Grutas de Cacahuamilpa, Guerrero
Perhaps the natural attraction on our list that is most removed from Mexico City – it’s around a four-hour drive away, to be precise – the Grutas de Cacahuamilpa are to be found in the state of Guerrero. Forming a key part of the gorgeous National Park, which takes its name from the grutas, this system of underground caves takes about two hours to see in its entirety. Look out for the cave drawings that adorn many of the walls of this majestic tourist attraction.
Parque Nacional Grutas de Cacahuamilpa, Guerrero, México, +52 721 104 0156
Nevado de Toluca, State of Mexico
For breathtaking views and brisk walks, you need to check out the Nevado de Toluca, also known as Xinantécatl. It too is situated in a national park. Located in the State of Mexico, this volcano makes for an amazing visit from central Mexico City. Winter is as good a time as any to visit this natural marvel, because you can admire the snow topped peaks and wrap up warm against the biting cold.
Prismas Basálticos, Hidalgo
A slightly more far-flung sight is Hidalgo state’s Prismas Basáticos, which were written about by the German explorer Alexander Von Humboldt over one hundred years ago. The geometric basalt columns that form this beautiful scene are naturally occurring, made from the slow dripping of water, with some of the tallest measuring around 40 metres. A long-time local favourite, they are one of the 13 natural wonders of Mexico.
Grutas de Tolantongo, Hidalgo
Another Hidalgo-based option is the Grutas of Tolantongo resort. Explore the cave formations with a local guide, but just make sure you don’t wear your best clothes because it can get hot and sweaty once you’re in there! Afterwards, you can either take advantage of the pleasantly warm man-made pools which afford views over the landscape, or check out the naturally occurring La Gloria pools.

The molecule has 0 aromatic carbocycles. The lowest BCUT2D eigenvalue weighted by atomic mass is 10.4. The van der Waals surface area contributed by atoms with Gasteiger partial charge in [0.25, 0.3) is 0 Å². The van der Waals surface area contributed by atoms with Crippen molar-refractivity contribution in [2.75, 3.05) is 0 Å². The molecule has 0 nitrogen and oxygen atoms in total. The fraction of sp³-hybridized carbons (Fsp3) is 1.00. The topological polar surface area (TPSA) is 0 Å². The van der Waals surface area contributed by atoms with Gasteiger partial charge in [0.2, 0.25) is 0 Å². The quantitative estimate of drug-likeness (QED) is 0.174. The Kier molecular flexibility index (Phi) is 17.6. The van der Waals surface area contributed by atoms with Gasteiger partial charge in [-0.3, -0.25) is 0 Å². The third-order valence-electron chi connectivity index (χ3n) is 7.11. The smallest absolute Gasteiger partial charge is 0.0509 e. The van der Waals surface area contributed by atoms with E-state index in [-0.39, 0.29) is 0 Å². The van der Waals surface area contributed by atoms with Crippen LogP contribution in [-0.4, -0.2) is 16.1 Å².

Water fans will love this natural attraction in the state of Morelos. In the small town of Amacuzac, which is also the name of the river which runs right through it, you can try your hand at white water rafting. Float down the river and enjoy the flora and fauna that surrounds you, but don’t forget to stay alert as the currents are fearsome from mid-June to December. Over the course of a two-hour journey, River Amacuzac crosses around ten rapids in total which all have suitably terrifying names like ‘the black hole’.
Canals of Xochimilco, Mexico City
So, the chinampas (floating islands) that make Xochimilco what it is may well be artificial, but the canals are very much a natural attraction that’re an absolute must-visit for any traveller in Mexico City. Take a boat trip in one of the iconic and colourful trajineras that run daily up and down the interconnected canal system of Xochimilco, whilst you enjoy some drinks, soak up the atmosphere and perhaps even forget you’re still in Mexico City.
Peña de Bernal, Querétaro
Known in English as Bernal Rock, Peña de Bernal is situated in the Gorda Sierra of Querétaro state. The third biggest monolith in the world, measuring in at 1,000 feet tall and only coming runner-up to Spain’s Gibraltar Rock and Brazil’s Sugar Loaf, Bernal’s Rock is certainly impressive. While this rock can be climbed, it looks far easier to do than it is, so you’ll need some practice before you can even think about reaching the top. Either way it’s well worth a visit.